Last week, I shared the first part in our series on trendspotting thus far in 2013. This week, Janet, Trish (yours truly), and Patrice share our perspectives on:
~60 days in, what's everyone seeing that is changing in 2013?
The 3, 5, 7-or-more Legged Buying Team
Whether nostalgia or fact, selling used to be a lot simpler. Continuing the trend from 2012, buyers' decision making processes are more and more complicated.
Today, there is nearly never a single decision maker. Not only do we have to convince the budget owner (we’ll save you money, time, hassle, etc.), but we must also prove our benefit the end user (day-in the-life use cases), IT (this will fit within your environment, straightforward implementation, etc.), and finance (not only does this have a positive ROI, but it is more important than competing projects).
The key to generating widespread support within an organization is being able to have effective selling conversations with a broader audience. For Sales Leaders, this means your reps now need to have the tools, training and process in place to build & muster widespread support.
On one of our internal chatter groups, a member of The Bridge Group team posed this question:
45 days in, what's everyone seeing that is changing & improving in 2013?
I thought it would be interesting to share the responses from our team members (folks not often featured on this blog). Just a fun and hopefully thought provoking piece.
Note: we broke the responses into two parts, this is the first in the series.
Voicemails are being… returned!
We all know our buyers receive dozens of sales voicemails on a daily basis. But something old has become new again: buyers returning some of those voicemails.
I’ve noticed that the voicemails that are inspiring action have the following in common: they avoid coming across as ‘white noise,’ they leave out the product puffery, and they are short and to the point. Think: sound bites that inspire.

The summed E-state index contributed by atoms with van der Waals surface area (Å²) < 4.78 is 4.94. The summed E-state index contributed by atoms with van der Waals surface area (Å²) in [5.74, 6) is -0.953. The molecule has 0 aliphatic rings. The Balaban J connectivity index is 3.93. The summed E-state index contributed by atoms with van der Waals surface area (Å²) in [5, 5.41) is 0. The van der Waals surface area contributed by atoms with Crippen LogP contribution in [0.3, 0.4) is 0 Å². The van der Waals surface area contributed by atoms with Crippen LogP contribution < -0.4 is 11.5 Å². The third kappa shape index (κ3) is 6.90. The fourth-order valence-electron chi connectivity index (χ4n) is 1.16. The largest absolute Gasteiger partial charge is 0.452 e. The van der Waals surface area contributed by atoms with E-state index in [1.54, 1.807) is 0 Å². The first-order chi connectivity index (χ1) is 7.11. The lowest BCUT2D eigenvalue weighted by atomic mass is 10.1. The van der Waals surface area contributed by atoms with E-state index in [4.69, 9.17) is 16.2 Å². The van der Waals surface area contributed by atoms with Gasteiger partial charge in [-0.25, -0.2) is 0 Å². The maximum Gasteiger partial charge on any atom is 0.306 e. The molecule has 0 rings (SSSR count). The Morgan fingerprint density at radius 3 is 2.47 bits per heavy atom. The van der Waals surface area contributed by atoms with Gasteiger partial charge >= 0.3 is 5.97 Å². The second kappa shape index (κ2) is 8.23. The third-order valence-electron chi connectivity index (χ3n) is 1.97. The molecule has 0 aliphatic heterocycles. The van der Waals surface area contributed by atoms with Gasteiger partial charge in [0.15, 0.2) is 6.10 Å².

When building messaging, most Reps will ask themselves, “What’s the big challenge my buyer is facing?” But the best Reps take it one step further. They ask, “Why aren’t they addressing it already? Where/how is their current thinking wrong or off point?”
I was digging through Evernote earlier this week and stumbled across a file titled: Killer DF12 Sessions for Sales.
I vaguely remember creating it after Dreamforce 2012 and decided to take a look at a few of the videos I'd clipped. I’m so glad I did!
Out of the dozens of sales cloud sessions now on youtube, I want to share 3 quick clips that deliver three major ideas.
#1 - Coach to Move the Needle
Mark Roberge, HubSpot’s VP of Sales, shares a bit about how he develops leaders and reps in his 250 person sales org.
To set up the clip, Mark is talking about his team of 20 (mostly 1st-time Managers). He lays out the case that one thing newly promoted Sales Managers tend to get wrong is trying to coach too many things at once.
The big takeaway for me is that rep development doesn’t happen by serendipity. Many sales organizations have a coaching 'strategy' in place, but as the saying goes, culture eats strategy for breakfast.